To keep rates of non-indicated imaging tests low, practices within MUSIC are given feedback so corrective action can be taken if imaging utilization increases. Monitoring of practices to identify abnormal variation requires manual input from staff performed on an ad-hoc basis. In many industries, statistical process control (SPC) methods are used to identify outlying performance. Control charts are SPC tools used for visualizing performance of a process relative to desired specification limits. Originally developed for quality control in manufacturing processes, they are used in several areas in healthcare [5,6,7]. There are a wide variety of control charts to choose from, each providing advantages and disadvantages depending on the outcome being measured [8]. If these methods were applied to urological practice, such tools could rapidly identify significant changes in non-indicated imaging rates and alert practices to outlying behavior at an early stage.

In this context, we set out to determine which SPC method is best suited for monitoring physician performance as it pertains to imaging utilization in a statewide collaborative. We compared several SPC methods’ utility for monitoring rates of non-indicated imaging tests by evaluating their performance on factors such as Type 1 error rate, sensitivity to changes in non-indicated imaging rate, and graphical interpretation. An automated feedback system employing SPC methods would offer the solution to help practices maintain high performance in guideline adherence.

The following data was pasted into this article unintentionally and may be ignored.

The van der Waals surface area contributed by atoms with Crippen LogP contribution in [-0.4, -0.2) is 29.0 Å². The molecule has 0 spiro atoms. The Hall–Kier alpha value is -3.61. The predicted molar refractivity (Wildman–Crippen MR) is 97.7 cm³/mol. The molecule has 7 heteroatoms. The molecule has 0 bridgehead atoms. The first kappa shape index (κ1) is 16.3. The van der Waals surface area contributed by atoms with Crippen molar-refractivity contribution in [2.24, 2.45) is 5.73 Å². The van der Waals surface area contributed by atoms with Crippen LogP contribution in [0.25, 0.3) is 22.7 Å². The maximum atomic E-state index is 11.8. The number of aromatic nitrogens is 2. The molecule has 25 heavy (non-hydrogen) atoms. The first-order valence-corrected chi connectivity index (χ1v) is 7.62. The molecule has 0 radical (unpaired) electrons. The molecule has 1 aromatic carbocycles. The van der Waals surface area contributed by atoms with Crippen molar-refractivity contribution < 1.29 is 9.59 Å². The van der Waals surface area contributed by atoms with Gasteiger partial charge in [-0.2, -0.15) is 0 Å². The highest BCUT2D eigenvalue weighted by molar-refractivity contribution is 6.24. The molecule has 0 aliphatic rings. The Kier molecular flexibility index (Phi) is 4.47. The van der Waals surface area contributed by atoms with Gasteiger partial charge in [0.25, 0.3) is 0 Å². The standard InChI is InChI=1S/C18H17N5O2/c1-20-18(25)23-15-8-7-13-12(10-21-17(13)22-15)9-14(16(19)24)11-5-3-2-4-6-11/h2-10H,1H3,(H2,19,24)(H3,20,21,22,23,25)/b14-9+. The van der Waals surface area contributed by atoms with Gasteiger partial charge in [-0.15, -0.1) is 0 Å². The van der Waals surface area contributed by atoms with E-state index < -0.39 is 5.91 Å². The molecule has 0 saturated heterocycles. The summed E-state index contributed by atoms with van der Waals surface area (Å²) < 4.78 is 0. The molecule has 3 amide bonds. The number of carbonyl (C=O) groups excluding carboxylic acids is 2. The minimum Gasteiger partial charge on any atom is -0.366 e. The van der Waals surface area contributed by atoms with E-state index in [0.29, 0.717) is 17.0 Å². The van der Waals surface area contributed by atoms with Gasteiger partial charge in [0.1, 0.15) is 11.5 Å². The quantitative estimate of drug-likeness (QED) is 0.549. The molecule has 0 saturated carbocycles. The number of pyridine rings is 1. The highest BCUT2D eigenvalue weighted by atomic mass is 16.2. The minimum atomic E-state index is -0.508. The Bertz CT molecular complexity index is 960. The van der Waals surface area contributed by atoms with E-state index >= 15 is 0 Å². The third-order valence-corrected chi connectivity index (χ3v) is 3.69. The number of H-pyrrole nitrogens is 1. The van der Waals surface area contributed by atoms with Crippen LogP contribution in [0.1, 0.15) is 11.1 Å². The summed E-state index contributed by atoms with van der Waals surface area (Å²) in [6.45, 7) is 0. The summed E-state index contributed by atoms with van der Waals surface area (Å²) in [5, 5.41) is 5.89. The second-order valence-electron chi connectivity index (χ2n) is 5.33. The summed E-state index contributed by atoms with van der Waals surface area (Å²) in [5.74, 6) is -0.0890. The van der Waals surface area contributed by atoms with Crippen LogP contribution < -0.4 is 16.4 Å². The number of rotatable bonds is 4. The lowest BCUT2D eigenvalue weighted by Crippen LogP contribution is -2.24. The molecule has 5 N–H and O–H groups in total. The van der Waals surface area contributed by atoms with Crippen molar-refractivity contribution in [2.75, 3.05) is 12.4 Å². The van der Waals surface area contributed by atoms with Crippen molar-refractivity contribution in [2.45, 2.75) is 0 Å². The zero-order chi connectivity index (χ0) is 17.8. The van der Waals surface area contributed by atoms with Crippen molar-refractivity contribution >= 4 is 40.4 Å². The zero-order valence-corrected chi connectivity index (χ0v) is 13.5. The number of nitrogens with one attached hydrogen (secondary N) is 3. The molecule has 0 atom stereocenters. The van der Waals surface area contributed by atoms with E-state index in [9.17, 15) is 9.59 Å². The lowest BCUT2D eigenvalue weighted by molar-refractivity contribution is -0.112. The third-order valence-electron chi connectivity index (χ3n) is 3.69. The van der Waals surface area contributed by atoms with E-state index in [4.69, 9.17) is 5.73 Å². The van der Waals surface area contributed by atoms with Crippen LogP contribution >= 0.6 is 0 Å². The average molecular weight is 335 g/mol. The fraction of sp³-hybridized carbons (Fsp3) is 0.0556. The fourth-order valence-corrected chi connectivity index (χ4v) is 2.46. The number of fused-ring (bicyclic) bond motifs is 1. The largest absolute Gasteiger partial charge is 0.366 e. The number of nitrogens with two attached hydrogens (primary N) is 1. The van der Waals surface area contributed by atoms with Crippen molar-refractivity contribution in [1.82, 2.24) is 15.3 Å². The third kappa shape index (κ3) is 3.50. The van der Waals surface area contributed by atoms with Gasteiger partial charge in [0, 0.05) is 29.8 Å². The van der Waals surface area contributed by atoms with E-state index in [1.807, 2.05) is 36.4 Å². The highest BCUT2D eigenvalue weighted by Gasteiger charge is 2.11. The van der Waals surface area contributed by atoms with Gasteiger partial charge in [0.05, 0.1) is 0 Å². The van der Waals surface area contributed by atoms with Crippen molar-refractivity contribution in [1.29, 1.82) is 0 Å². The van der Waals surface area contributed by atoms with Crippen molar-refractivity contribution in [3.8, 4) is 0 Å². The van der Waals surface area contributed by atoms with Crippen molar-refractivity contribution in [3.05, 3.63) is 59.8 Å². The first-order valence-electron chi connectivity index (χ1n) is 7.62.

Methods

Data source

MUSIC is a physician-led quality improvement collaborative founded in 2011 in partnership with Blue Cross Blue Shield of Michigan. It consists of 44 urology practices in Michigan (comprising approximately 85% of urologists in the state) with the goal of improving the quality and value of prostate cancer care [9]. All men seen in a MUSIC practice for a prostate biopsy or a new diagnosis of prostate cancer are prospectively entered into a clinical registry by trained data abstractors. Currently there are > 50,000 patients in the registry, > 13,000 of whom have undergone imaging for prostate cancer. Past reports describe MUSIC’s work toward decreasing inappropriate imaging in these patients [2,3,4, 10]. Each MUSIC practice obtained an exemption or approval for collaborative participation from a local Institutional Review Board.

Study cohort

Our study cohort consisted of all men newly diagnosed with prostate cancer by positive biopsy at a MUSIC practice or first seen at a MUSIC practice following positive biopsy from March 2012 to September 2017 who are or are not eligible for a bone scan according to MUSIC guidelines. To be considered non-indicated for a bone scan by MUSIC imaging appropriateness criteria, the patient must have a Gleason score < 8 and prostate specific antigen (PSA) ≤20 ng/mL. Patients lacking data on whether imaging was performed were excluded, as were patients where a lack of imaging was recorded less than 30 days after the patient’s first positive biopsy or his first encounter with a MUSIC practice. Patients who had received a bone scan ordered by a non-MUSIC practice were excluded if no bone scan was subsequently ordered by a MUSIC practice. Of 26,048 men with prostate cancer in the registry, 18,689 patients were non-indicated for bone scan, of which 1366 (7.3%) underwent a non-indicated bone scan. Bone scan was performed on 4044 of 4983 (81.1%) patients for whom bone scan was indicated.